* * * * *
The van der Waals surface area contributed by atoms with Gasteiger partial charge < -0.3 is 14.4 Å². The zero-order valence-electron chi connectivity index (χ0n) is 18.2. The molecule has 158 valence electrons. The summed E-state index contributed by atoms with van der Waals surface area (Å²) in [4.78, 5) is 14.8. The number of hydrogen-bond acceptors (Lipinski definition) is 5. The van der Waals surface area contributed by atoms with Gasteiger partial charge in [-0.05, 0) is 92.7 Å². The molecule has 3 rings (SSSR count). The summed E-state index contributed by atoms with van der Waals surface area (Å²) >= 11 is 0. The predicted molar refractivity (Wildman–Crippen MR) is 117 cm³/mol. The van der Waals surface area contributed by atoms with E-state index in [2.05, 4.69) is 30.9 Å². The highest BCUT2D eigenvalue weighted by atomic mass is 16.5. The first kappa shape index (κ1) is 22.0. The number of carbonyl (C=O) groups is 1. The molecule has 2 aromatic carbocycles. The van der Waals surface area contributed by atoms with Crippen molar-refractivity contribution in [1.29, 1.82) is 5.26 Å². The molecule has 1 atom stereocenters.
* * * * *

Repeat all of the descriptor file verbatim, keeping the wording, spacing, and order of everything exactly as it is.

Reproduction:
The van der Waals surface area contributed by atoms with Gasteiger partial charge < -0.3 is 14.4 Å². The zero-order valence-electron chi connectivity index (χ0n) is 18.2. The molecule has 158 valence electrons. The summed E-state index contributed by atoms with van der Waals surface area (Å²) in [4.78, 5) is 14.8. The number of hydrogen-bond acceptors (Lipinski definition) is 5. The van der Waals surface area contributed by atoms with Gasteiger partial charge in [-0.05, 0) is 92.7 Å². The molecule has 3 rings (SSSR count). The summed E-state index contributed by atoms with van der Waals surface area (Å²) >= 11 is 0. The predicted molar refractivity (Wildman–Crippen MR) is 117 cm³/mol. The van der Waals surface area contributed by atoms with E-state index in [2.05, 4.69) is 30.9 Å². The highest BCUT2D eigenvalue weighted by atomic mass is 16.5. The first kappa shape index (κ1) is 22.0. The number of carbonyl (C=O) groups is 1. The molecule has 2 aromatic carbocycles. The van der Waals surface area contributed by atoms with Crippen molar-refractivity contribution in [1.29, 1.82) is 5.26 Å². The molecule has 1 atom stereocenters.